Unfortunately, traditional postsecondary organizational structures often undermine, rather than facilitate, inter-institutional and intra-institutional collaboration.[13] As Adriana Kezar, a scholar of organizational change in higher education has pointed out, factors like the distributed nature of decision-making authority and governance; value-driven environmental academic disciplines; tenure; and disparate organizational incentives all complicate the process of aligning incentives within institutions of higher education. Reorienting toward student success requires altering these structures and processes so that collaboration is part of the strategic planning and initiative design process, faculty and staff regularly share best practices and coordinate operations across functions and disciplines, and partnerships with extra-institutional partners reinforce institutional plans for improving student outcomes.

Collaborative Design and Planning

Many of the institutions we have researched have established an infrastructure that facilitates wide-spread participation in high-level planning efforts. For example, the University of Maryland University College (UMUC) makes collaborative planning a central part of its change management process. Though the Office of Student and Academic Affairs has primary responsibility for the design of UMUC’s new competency-based academic model, the UMUC Provost and President engage stakeholders from areas across the university–from analytics, to student support, to student outreach—to weigh-in on how curricular changes will impact different functional areas.[14] Additionally, as data analysis has become a larger part of UMUC’s design and decision-making process, leaders have been particularly diligent about ensuring that data insights, often generated by the Office of Analytics, are contextualized within the expertise and experience of affected department members. Participants in planning and design processes are expected to contribute meaningfully to these efforts, rather than to merely passively approve of pre-determined administrative decisions.

At Valencia College, the strategic planning process involves data-focused convenings of hundreds of faculty, staff, and administrators called “Big Meetings.” Similarly, in planning large-scale initiatives that will impact multiple departments, Valencia leaders use participatory meetings to ensure that campus stakeholders not only remain informed but also have genuine input at all phases of initiative design. For example, in designing its latest suite of student success interventions focused on new students, Valencia used “Big Meetings” and also separated faculty, staff, and administrators into smaller working groups where they married theory and data with their own personal experience to generate potential institutional strategies for improving student outcomes.[15]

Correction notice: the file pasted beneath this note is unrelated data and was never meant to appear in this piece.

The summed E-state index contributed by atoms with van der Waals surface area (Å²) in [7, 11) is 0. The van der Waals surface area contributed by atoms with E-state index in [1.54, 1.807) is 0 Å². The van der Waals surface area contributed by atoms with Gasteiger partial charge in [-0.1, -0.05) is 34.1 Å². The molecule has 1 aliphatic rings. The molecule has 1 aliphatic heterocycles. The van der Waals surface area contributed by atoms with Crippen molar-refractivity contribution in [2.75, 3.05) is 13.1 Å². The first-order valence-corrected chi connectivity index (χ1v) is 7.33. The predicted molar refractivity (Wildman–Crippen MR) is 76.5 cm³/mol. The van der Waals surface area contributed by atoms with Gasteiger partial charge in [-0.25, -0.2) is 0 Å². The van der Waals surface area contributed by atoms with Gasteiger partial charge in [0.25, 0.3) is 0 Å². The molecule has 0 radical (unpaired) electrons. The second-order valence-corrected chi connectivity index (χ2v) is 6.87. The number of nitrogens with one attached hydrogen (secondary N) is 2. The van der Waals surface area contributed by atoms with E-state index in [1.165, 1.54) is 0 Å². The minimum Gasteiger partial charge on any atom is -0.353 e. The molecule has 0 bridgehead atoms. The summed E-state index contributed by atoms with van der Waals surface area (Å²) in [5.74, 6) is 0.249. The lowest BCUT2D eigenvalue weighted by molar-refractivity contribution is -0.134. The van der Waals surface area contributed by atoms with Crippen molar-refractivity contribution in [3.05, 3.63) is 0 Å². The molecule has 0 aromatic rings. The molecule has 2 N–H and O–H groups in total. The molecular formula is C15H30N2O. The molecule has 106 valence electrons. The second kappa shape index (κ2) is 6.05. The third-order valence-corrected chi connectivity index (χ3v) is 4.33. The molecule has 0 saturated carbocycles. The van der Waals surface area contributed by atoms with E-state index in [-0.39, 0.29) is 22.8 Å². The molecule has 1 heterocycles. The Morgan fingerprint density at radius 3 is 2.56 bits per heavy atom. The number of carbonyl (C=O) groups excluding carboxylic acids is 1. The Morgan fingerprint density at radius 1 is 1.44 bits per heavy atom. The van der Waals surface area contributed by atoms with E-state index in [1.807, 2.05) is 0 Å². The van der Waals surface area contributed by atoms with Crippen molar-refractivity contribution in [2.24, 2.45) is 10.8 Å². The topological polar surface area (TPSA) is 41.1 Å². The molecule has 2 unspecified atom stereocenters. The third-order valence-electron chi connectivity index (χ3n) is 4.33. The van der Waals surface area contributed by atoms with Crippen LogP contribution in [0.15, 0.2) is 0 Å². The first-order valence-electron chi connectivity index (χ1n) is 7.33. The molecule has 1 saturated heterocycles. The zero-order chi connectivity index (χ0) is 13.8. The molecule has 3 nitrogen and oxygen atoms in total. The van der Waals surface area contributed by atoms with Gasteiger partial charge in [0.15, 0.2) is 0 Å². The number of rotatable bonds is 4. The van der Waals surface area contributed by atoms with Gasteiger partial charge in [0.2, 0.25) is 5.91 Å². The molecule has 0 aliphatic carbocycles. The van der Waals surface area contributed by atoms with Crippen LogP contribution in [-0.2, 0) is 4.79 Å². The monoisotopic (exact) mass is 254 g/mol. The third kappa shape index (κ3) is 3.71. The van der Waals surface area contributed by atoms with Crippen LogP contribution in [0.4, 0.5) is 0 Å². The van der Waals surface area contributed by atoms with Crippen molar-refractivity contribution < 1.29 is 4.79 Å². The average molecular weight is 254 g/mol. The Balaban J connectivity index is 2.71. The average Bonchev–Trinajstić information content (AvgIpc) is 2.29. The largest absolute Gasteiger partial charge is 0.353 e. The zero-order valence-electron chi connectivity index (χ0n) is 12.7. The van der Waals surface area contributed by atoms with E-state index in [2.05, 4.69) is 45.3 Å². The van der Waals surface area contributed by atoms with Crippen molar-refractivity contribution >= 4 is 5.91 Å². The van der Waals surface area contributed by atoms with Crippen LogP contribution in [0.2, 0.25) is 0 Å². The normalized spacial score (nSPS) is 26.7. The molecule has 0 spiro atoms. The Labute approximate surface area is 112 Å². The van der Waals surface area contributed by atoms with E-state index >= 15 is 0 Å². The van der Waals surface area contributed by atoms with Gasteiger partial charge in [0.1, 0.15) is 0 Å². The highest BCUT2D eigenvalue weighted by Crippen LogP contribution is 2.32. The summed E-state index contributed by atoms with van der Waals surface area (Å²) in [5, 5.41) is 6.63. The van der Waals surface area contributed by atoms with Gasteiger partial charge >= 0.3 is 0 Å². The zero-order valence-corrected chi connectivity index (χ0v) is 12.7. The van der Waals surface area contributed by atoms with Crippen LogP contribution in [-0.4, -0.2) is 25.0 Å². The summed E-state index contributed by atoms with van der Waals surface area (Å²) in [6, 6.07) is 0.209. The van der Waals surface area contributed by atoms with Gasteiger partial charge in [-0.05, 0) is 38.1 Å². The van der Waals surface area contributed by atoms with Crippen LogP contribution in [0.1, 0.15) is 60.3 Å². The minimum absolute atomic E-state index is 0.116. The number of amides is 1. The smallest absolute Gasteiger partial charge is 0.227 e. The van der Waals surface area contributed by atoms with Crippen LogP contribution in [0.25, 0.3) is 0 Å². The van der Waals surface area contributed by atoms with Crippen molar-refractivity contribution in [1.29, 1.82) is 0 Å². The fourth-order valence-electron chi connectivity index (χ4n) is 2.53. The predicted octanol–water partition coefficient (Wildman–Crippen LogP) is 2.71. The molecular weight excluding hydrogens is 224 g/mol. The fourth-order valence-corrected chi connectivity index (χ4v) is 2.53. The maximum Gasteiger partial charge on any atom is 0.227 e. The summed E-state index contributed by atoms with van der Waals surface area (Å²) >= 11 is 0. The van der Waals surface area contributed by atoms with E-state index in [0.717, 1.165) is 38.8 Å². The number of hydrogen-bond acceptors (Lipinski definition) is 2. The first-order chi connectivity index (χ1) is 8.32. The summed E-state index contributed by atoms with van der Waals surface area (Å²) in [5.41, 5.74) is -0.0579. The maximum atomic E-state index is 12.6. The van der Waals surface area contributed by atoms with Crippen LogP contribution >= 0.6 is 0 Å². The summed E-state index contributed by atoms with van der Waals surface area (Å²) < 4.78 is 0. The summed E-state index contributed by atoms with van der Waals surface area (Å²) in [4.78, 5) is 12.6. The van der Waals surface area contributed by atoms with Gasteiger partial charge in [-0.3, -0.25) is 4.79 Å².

Finally, the process through which NCCCS redesigned its remedial math and English curricula provides a successful example of multi-level collaboration. Though the decision to redesign the math curriculum came from the state, planning teams included representatives from the state and the system office, as well as faculty and staff from range of individual institutions. The actual redesign of the curricula was left to coordinating teams of faculty from across institutions, who developed guiding frameworks that preserved institutional and instructor level-autonomy while providing a necessary level of standardization across the system. Because of the collaborative and integrated way in which the initiative was planned, as well as the flexibility that was built into the model, few stakeholders have resisted its system-wide implementation.[16]

Cross-Functional Coordination

It is critically important for institutions prioritizing student success to create meaningful opportunities for “horizontal” collaboration and coordination.

In addition to what might be termed “vertical” collaboration among institutional and departmental leaders, faculty, and staff described above, it is critically important for institutions prioritizing student success to create meaningful opportunities for “horizontal” collaboration and coordination. In the best examples we have observed, faculty and staff who interact with students are not constrained by administrative siloes, but instead work together regularly and closely to improve student success.[17]

Guttman Community College, a CUNY community college that was founded in 2011 and designed with a singular focus on student success, does not have traditional disciplinary departments. Rather, Guttman’s academic model is organized around six, broad-based, interdisciplinary programs in which faculty, student affairs staff, and librarians work together to design the curriculum and support students. In Guttman’s innovative first-year program, faculty and staff meet weekly in instructional teams to discuss curriculum, align assignments, on-board new Guttman faculty, and address issues with particular students. This arrangement fosters a culture of shared responsibility for the first-year program’s integrated curriculum, and allows faculty and staff to draw from a broader base of insights to holistically support students.[18]